Archive for the ‘Dining’ Category
By Allen Payton
Perhaps it was the lucky numbers of the day’s date, 11-12-13, that played in his favor. But, after working with the city and being “bullied through this process by out of town interests” Antioch businessman Tony Keslinke received unanimous City Council approval to reopen Kelly’s restaurant and card room, Tuesday night.
“After a year-long process, we have a staff recommendation for approval,” Keslinke said in his presentation to the council. “Following Planning Commission approval and a 5-0 vote of the California Gambling Control Commission, I am asking for a decision that is conditioned upon state license approval.”
Following public comments of a veritable Who’s Who of Antioch supporting the effort, including two Antioch School Board members, one of whom represented the Rivertown Preservation Society, a former Antioch councilwoman, business leaders, the former Chair of the Antioch Police Crime Prevention Commission, an Economic Development Commissioner, as well as a variety of friends and business owner tenants of Keslinke’s ABC Building on A Street and refurbished Friendship Manor on Cavalo Road, that’s exactly what the council gave him.
“City Hall needs to get rid of the red tape and start rolling out the red carpet for business,” stated Brian Bellante, owner of an auto repair business and Chairman of the Board of the Antioch Chamber of Commerce.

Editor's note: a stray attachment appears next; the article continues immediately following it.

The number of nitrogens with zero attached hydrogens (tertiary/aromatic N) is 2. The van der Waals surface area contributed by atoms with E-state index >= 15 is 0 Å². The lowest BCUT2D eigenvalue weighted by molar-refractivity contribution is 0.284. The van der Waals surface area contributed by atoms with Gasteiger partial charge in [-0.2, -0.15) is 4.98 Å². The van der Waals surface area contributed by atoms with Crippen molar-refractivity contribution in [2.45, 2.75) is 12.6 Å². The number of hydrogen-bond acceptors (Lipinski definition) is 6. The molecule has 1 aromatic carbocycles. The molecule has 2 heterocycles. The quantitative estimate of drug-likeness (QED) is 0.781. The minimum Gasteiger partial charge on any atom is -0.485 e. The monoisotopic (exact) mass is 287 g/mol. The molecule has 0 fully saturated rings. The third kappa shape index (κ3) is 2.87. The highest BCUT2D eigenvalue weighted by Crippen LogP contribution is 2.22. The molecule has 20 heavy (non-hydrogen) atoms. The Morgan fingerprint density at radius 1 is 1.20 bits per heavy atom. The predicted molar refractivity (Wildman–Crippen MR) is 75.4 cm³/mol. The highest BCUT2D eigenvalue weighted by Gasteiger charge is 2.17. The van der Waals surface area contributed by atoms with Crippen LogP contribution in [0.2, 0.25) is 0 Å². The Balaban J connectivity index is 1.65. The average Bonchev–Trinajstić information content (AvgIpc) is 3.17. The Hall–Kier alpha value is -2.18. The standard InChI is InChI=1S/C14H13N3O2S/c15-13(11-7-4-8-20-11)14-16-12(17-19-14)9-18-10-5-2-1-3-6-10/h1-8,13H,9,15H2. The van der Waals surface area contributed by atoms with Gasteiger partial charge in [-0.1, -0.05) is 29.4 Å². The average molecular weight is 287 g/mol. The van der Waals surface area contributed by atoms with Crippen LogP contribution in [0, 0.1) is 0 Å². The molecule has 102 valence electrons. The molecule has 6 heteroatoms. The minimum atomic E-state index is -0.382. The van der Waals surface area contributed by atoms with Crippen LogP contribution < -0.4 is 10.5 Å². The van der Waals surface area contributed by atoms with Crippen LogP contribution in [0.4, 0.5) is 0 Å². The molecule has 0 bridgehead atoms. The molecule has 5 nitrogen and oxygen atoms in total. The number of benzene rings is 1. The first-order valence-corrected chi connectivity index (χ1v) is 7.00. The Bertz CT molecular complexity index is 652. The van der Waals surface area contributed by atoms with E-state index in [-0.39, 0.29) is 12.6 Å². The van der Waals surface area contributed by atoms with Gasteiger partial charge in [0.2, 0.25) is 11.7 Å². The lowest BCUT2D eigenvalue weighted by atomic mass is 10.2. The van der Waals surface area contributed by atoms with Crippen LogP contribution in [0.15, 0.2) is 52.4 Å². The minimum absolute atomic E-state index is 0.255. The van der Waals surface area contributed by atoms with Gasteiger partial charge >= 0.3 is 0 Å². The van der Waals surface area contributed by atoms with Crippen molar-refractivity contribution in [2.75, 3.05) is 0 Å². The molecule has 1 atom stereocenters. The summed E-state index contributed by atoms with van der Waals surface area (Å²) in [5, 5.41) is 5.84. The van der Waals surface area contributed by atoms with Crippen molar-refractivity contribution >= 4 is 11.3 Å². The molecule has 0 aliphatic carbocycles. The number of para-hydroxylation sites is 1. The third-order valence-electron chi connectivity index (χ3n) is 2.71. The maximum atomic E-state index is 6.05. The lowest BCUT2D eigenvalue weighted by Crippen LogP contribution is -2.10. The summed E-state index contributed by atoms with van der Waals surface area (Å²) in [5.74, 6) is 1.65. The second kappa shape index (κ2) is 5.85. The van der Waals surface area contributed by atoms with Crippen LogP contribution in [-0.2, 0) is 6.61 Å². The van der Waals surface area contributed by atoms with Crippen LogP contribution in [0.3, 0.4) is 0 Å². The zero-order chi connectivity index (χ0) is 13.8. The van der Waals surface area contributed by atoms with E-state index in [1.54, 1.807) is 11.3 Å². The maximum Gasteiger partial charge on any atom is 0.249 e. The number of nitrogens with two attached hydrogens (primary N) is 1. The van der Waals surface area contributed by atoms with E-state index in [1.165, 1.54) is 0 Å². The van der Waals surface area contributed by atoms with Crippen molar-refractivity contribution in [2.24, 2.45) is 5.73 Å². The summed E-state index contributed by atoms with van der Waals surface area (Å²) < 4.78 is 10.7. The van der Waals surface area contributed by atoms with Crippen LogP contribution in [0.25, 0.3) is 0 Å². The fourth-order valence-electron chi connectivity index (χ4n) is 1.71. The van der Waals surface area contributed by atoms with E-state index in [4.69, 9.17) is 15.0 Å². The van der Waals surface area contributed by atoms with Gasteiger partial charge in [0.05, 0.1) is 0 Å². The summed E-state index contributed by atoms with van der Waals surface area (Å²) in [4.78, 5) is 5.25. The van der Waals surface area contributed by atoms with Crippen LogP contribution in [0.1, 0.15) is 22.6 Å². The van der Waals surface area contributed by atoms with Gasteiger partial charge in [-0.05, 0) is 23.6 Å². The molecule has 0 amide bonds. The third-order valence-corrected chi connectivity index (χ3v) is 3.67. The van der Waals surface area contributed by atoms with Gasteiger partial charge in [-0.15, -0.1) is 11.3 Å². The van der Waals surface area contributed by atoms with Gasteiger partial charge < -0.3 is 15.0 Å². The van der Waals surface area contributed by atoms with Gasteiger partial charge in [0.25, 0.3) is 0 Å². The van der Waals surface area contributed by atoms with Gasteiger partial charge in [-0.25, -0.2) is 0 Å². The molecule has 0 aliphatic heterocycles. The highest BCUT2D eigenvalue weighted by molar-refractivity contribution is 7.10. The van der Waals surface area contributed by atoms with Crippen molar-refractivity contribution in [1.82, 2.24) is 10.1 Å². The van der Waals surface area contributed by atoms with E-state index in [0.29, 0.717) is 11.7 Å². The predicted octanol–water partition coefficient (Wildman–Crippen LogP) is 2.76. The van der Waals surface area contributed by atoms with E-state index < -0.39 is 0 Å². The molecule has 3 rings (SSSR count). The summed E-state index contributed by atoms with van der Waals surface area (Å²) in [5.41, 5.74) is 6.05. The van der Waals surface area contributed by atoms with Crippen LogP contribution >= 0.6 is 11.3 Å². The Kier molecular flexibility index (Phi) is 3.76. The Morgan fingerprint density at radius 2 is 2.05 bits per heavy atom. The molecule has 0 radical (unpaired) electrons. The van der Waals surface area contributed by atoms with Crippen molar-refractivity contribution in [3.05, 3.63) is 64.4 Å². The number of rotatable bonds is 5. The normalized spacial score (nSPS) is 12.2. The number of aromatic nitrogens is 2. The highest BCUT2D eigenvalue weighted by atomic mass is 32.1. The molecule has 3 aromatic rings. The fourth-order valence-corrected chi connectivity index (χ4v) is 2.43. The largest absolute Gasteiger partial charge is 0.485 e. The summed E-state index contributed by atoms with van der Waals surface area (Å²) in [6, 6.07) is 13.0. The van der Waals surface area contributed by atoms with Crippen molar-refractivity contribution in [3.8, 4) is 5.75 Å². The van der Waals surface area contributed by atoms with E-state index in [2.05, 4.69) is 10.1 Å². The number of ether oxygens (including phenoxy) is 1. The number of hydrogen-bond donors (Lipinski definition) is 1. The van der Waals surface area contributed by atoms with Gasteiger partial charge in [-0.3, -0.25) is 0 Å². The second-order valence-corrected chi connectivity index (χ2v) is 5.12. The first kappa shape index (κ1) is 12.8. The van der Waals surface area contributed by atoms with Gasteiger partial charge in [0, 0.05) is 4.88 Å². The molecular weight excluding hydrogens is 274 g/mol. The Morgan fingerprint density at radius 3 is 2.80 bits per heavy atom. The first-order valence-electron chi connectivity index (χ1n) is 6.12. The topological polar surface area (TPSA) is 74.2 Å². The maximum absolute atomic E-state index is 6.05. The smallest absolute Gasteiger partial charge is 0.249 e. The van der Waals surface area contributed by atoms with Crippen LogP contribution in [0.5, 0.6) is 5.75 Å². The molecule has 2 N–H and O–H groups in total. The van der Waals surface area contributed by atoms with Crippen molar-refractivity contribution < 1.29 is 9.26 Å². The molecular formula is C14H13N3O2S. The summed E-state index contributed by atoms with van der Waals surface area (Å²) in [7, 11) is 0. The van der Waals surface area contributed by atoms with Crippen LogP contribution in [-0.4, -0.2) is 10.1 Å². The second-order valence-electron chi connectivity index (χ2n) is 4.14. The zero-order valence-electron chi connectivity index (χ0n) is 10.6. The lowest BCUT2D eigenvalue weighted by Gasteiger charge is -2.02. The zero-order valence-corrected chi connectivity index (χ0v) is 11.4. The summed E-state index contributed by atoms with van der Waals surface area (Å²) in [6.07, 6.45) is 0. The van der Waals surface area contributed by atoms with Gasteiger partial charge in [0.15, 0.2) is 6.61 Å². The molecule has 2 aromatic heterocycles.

That was followed by a rousing speech by Chamber CEO and local chiropractor Dr. Sean Wright, a former tenant of the ABC Building, which elicited the largest round of applause.
“He’s [Keslinke's] done more for economic development in the last 10 years in Antioch than anyone else,” Wright said. “It’s a decision over future economic development for the next five years and the investors he’ll bring to our city.”
The “landmark Kelly’s restaurant” as Keslinke referred to it, which included a six-table card room, located on O Street, near the corner of 4th Street, has been closed for a few years. The building has fallen into disrepair and has attracted homeless people and squatters to the property.
One neighbor, Ruth Riley-Evans, who owns Scotto’s Auto Body across the street, said she supported “the 24/7 operation with professional security,” which will benefit the neighborhood.
The council’s unanimous decision to approve the issue included a list of conditions, including recommendations from Chief of Police Allan Cantando, a few of which were met with opposition by both Keslinke and one speaker.